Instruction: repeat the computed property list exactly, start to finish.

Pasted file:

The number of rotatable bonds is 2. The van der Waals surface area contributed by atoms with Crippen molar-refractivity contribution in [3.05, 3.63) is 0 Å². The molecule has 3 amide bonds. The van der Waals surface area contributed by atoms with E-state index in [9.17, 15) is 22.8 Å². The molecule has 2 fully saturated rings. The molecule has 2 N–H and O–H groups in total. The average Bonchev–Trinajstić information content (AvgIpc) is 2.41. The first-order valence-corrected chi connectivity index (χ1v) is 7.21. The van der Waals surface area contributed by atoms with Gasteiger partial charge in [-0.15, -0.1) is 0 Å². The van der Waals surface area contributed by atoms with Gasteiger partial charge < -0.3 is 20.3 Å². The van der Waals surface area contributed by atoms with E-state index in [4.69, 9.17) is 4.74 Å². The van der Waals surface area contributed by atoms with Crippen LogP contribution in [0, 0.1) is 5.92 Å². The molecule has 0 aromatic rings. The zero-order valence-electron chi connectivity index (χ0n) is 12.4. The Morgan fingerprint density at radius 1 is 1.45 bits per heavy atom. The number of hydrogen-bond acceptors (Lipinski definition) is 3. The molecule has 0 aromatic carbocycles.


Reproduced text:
The number of rotatable bonds is 2. The van der Waals surface area contributed by atoms with Crippen molar-refractivity contribution in [3.05, 3.63) is 0 Å². The molecule has 3 amide bonds. The van der Waals surface area contributed by atoms with E-state index in [9.17, 15) is 22.8 Å². The molecule has 2 fully saturated rings. The molecule has 2 N–H and O–H groups in total. The average Bonchev–Trinajstić information content (AvgIpc) is 2.41. The first-order valence-corrected chi connectivity index (χ1v) is 7.21. The van der Waals surface area contributed by atoms with Gasteiger partial charge in [-0.15, -0.1) is 0 Å². The van der Waals surface area contributed by atoms with Gasteiger partial charge < -0.3 is 20.3 Å². The van der Waals surface area contributed by atoms with E-state index in [4.69, 9.17) is 4.74 Å². The van der Waals surface area contributed by atoms with Crippen LogP contribution in [0, 0.1) is 5.92 Å². The molecule has 0 aromatic rings. The zero-order valence-electron chi connectivity index (χ0n) is 12.4. The Morgan fingerprint density at radius 1 is 1.45 bits per heavy atom. The number of hydrogen-bond acceptors (Lipinski definition) is 3. The molecule has 0 aromatic carbocycles.